Sunday, April 12, 2009

California Voters May Not Like Same-Sex Marriage, But They Love Pot!

According to an article in the Washington Post, the legalization of "medical" (wink) pot is making the use of marijuana a "mainstream" practice among residents of California. Even though California is more conservative than Iowa on the issue of same-sex marriage, residents in the Golden State can smoke pot with abandon -- so long as they get a doctor's note.

With little notice and even less controversy, marijuana is now available as a medical treatment in California to almost anyone who tells a willing physician he would feel better if he smoked.

Pot is now retailed over the counter in hundreds of storefronts across Los Angeles and is credited with reviving a section of downtown Oakland, where an entrepreneur sells out classes offering "quality training for the cannabis industry. . . ."

It really is that easy, the barker explains. Before being allowed to enter the upstairs dispensary and "smoking lounge," new customers are directed first to the physician's waiting room, presided over by two young women in low-cut tops. After proving state residence and minimum age (21), customers see a doctor in a white lab coat who for $150 produces a "physician's recommendation."

Valid for one year, it is all that California law requires to purchase and smoke eight ounces legally.

"I told him I had problems with my knee," said Joe Rizzo, 31, emerging from an examination recently with a knowing grin and a renewed card.

Outside the Blue Sky Coffee Shop in Oakland, Ritz Gayo clutched an eighth of Blue Dream ($44) and tried to remember the nature of his complaint.

"Um, my back," said Gayo, 20. He went on to recite a partial list of symptoms suggested in newspaper ads: "Chronic back pain and the rest, like everyone else," he said. "Non-sleeping. Can't eat very much.

"That, and I love pot."

Before I provoke the rage of my pot-advocate readers: I am not endorsing re-criminalization. Instead, I think it is fascinating that voters in the state were so incensed over gay people marrying each other that they rushed to amend the state constitution to deny equal protection. At the same time, voters have shaped California law to defy national "morality" over the issue of drugs and criminality. Am I wrong -- or is that an interesting contrast?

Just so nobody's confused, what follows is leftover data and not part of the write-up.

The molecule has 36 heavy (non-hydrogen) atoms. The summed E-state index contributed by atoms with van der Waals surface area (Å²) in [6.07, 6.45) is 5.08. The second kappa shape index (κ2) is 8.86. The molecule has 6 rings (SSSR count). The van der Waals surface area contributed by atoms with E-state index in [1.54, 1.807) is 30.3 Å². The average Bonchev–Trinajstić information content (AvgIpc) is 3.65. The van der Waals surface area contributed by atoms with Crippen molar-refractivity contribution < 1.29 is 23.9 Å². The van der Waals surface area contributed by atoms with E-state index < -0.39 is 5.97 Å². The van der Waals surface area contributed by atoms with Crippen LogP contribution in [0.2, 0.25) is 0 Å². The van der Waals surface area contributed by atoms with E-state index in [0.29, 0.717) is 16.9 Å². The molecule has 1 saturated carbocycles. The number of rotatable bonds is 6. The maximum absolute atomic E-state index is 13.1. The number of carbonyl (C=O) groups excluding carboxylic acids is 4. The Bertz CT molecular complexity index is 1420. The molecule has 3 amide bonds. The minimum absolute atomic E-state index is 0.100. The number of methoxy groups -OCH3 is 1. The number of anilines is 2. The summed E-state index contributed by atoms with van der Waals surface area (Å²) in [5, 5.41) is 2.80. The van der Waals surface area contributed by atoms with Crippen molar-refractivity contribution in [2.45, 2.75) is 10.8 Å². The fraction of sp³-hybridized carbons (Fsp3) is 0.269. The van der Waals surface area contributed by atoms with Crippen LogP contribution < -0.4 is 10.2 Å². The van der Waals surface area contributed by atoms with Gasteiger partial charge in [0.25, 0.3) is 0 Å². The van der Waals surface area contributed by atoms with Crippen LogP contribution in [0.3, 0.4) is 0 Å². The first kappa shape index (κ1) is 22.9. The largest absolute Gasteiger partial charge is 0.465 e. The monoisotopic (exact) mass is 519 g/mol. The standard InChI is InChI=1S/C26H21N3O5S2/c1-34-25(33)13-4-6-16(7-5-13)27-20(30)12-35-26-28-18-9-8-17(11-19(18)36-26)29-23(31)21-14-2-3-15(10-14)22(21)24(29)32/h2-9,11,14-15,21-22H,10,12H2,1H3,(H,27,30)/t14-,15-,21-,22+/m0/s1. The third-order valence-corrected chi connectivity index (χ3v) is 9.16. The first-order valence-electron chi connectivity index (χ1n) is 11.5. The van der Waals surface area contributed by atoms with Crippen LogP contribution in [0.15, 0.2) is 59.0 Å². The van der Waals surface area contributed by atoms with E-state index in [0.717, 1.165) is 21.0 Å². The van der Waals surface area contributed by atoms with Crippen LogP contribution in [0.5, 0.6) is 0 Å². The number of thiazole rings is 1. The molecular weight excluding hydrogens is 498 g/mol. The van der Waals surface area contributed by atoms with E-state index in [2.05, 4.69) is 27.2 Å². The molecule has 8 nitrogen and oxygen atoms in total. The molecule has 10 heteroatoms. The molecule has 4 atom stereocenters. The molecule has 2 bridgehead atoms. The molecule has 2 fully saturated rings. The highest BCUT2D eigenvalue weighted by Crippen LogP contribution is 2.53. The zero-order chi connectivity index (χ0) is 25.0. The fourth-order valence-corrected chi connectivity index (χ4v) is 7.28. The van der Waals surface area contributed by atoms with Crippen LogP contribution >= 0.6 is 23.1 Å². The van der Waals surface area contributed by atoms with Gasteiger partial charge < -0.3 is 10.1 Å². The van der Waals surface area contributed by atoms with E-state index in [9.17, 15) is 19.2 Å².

5 comments:

Gerard said...

Well, yes. You are wrong. The fallacy here is in thinking the group of voters for A is composed of the group of voters for B.

I may be wrong but I don't think the ballot question in California was phrased as: "Gay people should not be allowed to marry and pot should be legal: [Yes] [No]"

Venn diagrams should help your thinking here.

As for California being more conservative than Iowa, a moment's reflection might tell you that a judicial decision is not the same thing as a vote taken of an entire state.

While I support pot legalization and gay marriage, I do not support smoking pot before writing about gay marriage.

Darren Lenard Hutchinson said...

Gerard: Lighten up. I think you are taking this thread a bit too seriously....But thanks for the comment.

Nevertheless, medical pot has been legal for nearly 13 years in California - according to the WaPo article. By contrast, it took less than one year for California voters to overturn a court ruling extending marriage rights to GLBT people. No amount of diagrams can change that reality.

Even though the issues did not appear on the same ballot, if there was a strong desire to repeal the pot law, it would have happened by now; it there was not a strong desire to get rid of same-sex marriage, it would still exist.

Second - even the Iowa Supreme Court is more progressive than the California Supreme Court on the marriage issue; the former issued a unanimous ruling, while the California ruling was closely divided.

Also, Iowa law does much more to protect the rights of minority groups from seasonal emotions. While a simple majority of voters can amend the California constitution, Iowa respects its court rulings by mandating an involved multi-year process for constitutional amendments.

Perhaps California voters should lighten up (or light up?) before voting on this issue the next time! And despite California's pride for its "liberal" traditions, other places still do better.

Semper said...

I think the apparent dichotomy comes from the belief that pot legalization is still a moral issue. While the original ban on pot may have been passed based on moral arguments and the tut-tut of civilized society, those values have drifted enough that such condemnation from our betters no longer have enough motivation to get people to vote.

Gay marriage, on the other hand, does not have nearly the social permissiveness that pot does. As a nonscientific measurement of social acceptability, think back over the great culture indicator: Movies.

While we are starting to see major films with happily married gay couples in them, compare that to at least a decade of affable stoner characters. I'm not trying to say that movies are driving the culture (although they do seem to a bit). But as a reflection of current social trends, I think you'll agree that being a pothead has lost the moral condemnation it used to have. And I think that is getting reflected in political action.

Darren Lenard Hutchinson said...

Semper -I agree with you. Smoking pot is more mainstream to most heterosexuals than same-sex marriage. From a libertarian perspective that strikes me as a dramatic contradiction.

ed said...

Professor Hutchinson,

Are you gay and unmarried, by any chance? If we were to start dating now, by the time we are ready to get married (3 or 4 years from now, I'd say), we'll have lots of choices of venues

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